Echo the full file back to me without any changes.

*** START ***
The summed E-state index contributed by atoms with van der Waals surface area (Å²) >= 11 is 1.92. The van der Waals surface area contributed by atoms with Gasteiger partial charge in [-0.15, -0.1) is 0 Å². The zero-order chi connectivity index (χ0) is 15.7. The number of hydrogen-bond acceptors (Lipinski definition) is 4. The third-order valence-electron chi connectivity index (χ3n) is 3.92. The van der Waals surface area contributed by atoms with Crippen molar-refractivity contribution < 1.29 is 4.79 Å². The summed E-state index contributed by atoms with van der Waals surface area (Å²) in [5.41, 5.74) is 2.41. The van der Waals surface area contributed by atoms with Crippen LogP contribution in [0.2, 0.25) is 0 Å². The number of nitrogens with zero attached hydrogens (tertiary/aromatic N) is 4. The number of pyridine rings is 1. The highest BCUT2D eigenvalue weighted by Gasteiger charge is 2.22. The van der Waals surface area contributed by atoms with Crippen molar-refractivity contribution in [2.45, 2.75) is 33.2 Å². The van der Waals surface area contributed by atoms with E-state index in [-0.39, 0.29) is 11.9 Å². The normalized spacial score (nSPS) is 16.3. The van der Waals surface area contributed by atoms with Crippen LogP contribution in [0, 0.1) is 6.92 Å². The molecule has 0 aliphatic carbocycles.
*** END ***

The summed E-state index contributed by atoms with van der Waals surface area (Å²) >= 11 is 1.92. The van der Waals surface area contributed by atoms with Gasteiger partial charge in [-0.15, -0.1) is 0 Å². The zero-order chi connectivity index (χ0) is 15.7. The number of hydrogen-bond acceptors (Lipinski definition) is 4. The third-order valence-electron chi connectivity index (χ3n) is 3.92. The van der Waals surface area contributed by atoms with Crippen molar-refractivity contribution < 1.29 is 4.79 Å². The summed E-state index contributed by atoms with van der Waals surface area (Å²) in [5.41, 5.74) is 2.41. The van der Waals surface area contributed by atoms with Crippen LogP contribution in [0.2, 0.25) is 0 Å². The number of nitrogens with zero attached hydrogens (tertiary/aromatic N) is 4. The number of pyridine rings is 1. The highest BCUT2D eigenvalue weighted by Gasteiger charge is 2.22. The van der Waals surface area contributed by atoms with Crippen molar-refractivity contribution in [2.45, 2.75) is 33.2 Å². The van der Waals surface area contributed by atoms with E-state index in [-0.39, 0.29) is 11.9 Å². The normalized spacial score (nSPS) is 16.3. The van der Waals surface area contributed by atoms with Crippen LogP contribution in [0, 0.1) is 6.92 Å². The molecule has 0 aliphatic carbocycles.